This game has unused areas.
This game has a development article
This game has a prototype article
This game has a bugs page
Diablo is basically Blizzard's second most famous action role-playing series, next to Warcraft, where instead of fighting orcs, you're on a mythical quest to murder everyone's friendly neighborhood dark-lord.
Diablo was originally developed as a turn-based game by Condor Inc. Condor was later bought by Blizzard Entertainment and transformed into Blizzard North. As part of the arrangement, Diablo would have to include real-time combat instead of turn-based combat, and feature multiplayer. Blizzard was convinced that these two features were key after the success of Warcraft. It turns out that they were correct. David Brevik experimented with real-time combat by simply reducing the turn length to 0 seconds, and the rest is history.
- 1 Sub-Pages
- 2 NPCs
- 3 Cut Spells
- 4 Unused Areas
- 5 Hidden Developer Messages
- 6 Notes
Unused content in the expansion. Now with more nuts!
| Cut Quests
Haha! They have you hunting worms now? What's next, leaf collecting? Picking up mushrooms?
| Cut Monsters
The sanctity of this place has been fouled.
| Cut Audio
I've never been here before...
| Cut Graphics
I do not need that.
Originally, the town of Tristram was going to feature a priest, Tremain, who would've guided you in the last few missions, only to have been killed by a cursed sword. It's clear that this character was cut fairly early on - he has a very incomplete set of dialogue that doesn't even include gossip about the other townsfolk. Graphics for this character exist in /towners/priest/priest8.cel, implying that he was either the eighth character developed or that there were eight different iterations of his graphics. His dialogue is in /sfx/towners, along with all the other townsfolk.
|All I can do now is pray for us all.
|Most likely his greeting when you interact with him, just like with other characters.
|I seek a champion to undertake a serious duty and the people of this town speak well of your courage and skill. The Archbishop Lazarus, once King Leoric's most trusted advisor and a member of our order, has taken the path of evil. Not long ago, Lazarus lead a party of simple townsfolk into the labyrinth to find the king's missing son, Albrecht. Only a few of them escaped with their lives. Curse me for a fool! I should have suspected his veiled treachery then, for I have learned that it was Lazarus himself who kidnapped Leoric's son and has since hidden him within the labyrinth. I still don't understand why the Archbishop has turned to the darkness, or what his interest is in Albrecht. Unless...he means to sacrifice him at the full moon! That must be what he has planned! The survivors of his rescue party say that Lazarus was last seen in the deepest bowels of the labyrinth, some sixteen levels beneath the cathedral. You must hurry, and save the prince from the sacrificial blade of this demented fiend!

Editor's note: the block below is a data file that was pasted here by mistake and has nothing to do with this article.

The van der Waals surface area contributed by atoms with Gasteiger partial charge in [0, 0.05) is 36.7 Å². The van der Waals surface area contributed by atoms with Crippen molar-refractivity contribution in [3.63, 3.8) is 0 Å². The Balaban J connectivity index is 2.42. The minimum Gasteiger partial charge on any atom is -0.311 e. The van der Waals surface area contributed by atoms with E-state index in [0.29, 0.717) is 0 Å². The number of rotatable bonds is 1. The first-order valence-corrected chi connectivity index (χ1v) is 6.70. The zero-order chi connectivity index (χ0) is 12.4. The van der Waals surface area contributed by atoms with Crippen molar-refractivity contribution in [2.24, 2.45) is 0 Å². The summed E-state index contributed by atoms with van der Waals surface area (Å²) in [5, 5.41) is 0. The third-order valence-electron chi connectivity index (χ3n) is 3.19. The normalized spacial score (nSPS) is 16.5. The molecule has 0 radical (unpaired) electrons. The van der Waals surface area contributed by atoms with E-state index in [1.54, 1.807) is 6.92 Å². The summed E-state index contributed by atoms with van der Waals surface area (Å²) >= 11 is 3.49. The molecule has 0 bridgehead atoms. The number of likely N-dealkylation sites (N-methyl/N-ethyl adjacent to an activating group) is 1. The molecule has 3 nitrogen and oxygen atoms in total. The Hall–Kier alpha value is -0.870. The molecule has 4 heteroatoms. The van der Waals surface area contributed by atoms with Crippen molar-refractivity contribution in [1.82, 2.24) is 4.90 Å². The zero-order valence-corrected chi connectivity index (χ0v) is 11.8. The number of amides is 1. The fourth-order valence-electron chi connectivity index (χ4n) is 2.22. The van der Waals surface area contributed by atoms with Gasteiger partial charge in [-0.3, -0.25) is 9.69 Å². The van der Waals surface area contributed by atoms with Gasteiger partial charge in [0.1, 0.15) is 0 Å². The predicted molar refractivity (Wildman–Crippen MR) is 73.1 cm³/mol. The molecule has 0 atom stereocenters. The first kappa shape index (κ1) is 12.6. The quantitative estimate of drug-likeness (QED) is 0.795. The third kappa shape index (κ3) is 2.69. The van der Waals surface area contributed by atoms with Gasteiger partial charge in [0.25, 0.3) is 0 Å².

|Lazarus is on the fifteenth level in the final game instead of the sixteenth (which has Diablo).
Sacrificing the prince on the full moon could possibly be related to the Strange Map quest, which also involves a time limit based on celestial bodies.
The existence of this line creates a paradox; if Tremain has been killed by Shadowfang, he shouldn't be able to give this quest.
This could mean that either the story was slightly different before, or that Lazarus quest could either appear or not, instead of being mandatory. This is also could be simply an oversight that they fixed by giving this quest to Deckard Cain.
|Why do you delay? Time is of the essence! The prince and the people of this kingdom are counting on you!
|So, Lazarus has paid the price for his betrayal, and justice is served. For your services this day, I bestow this mace unto you. Its name is Lightforge, and it is the holiest of our order's artifacts. As I am the last of this order, I entrust it to you. May the light guide you.
|Lightforge exists and can be found in the final game as a random unique item.
Deckard Cain is also revealed to be the last member of an ancient order; perhaps this plot point was reused.
|This is terrible! Lazarus will surely burn in hell for his horrific deed. Although the boy you describe may not be our prince, I believe that Albrecht may yet be in danger. Whatever vile power lies beneath the ground has assuredly secured its foothold in our world. All I can do now is pray for us all.
|This is possibly the "bad ending" if "Albrecht" is not saved in time.
|I have had a most disturbing experience that I must share with you, my friend. Earlier today, I was called upon to help one of the men that escaped from the labyrinth. He was deranged, violent, and kept lashing out at all of those who tried to calm him. I suspected that he was possessed by some sort of demonic entity, and so, began to drive the evil from within him. After many hours, I was able to exorcise a demon who called himself Fleshdoom, but the hellion fled into the labyrinth. You may think that I am mad, but after speaking with the man and battling with Fleshdoom, I believe that the labyrinth has somehow become a gateway to the underworld.
As you descend deeper, you may find yourself upon the doorstep of hell itself. Finally, the man who was possessed retained memories of an ancient demon blade named Shadowfang. If you find the demon Fleshdoom, beware this foul sword. While I fear the dangers below grow even greater, you must find Fleshdoom and slay him. Bring the sword to me and I can destroy it. But do not wield it; for its power can corrupt absolutely.
|This begins the Shadowfang/Fleshdoom quest.
|Fleshdoom's demise is a great good to the world, yet Shadowfang remains. It must be found and destroyed. Do not attempt to use the demon blade, champion. It will corrupt and madden any mortal who wields it. I alone can end its dark evil.
|Presumably this would be used when talking to Tremain after killing Fleshdoom but while not possessing Shadowfang.
|Light be praised! You found the cursed demon blade. Only its destruction can ensure the safety of us all. Wait. What treachery is this? Ow! It burns! Hellfire, consuming me! You must take this to the Hellforge, and cast it in before...no!
|Tremain dies after saying this line.
The other townsfolk have unused, voiced gossip lines about Tremain:
|Faith is absolute belief in the unseen. The priest Tremain is from a holy order long asleep in this land. He keeps a promise and a charge issued ages ago and sustains a union with realms that even my vision cannot reach. He knows much, but not as much as he believes.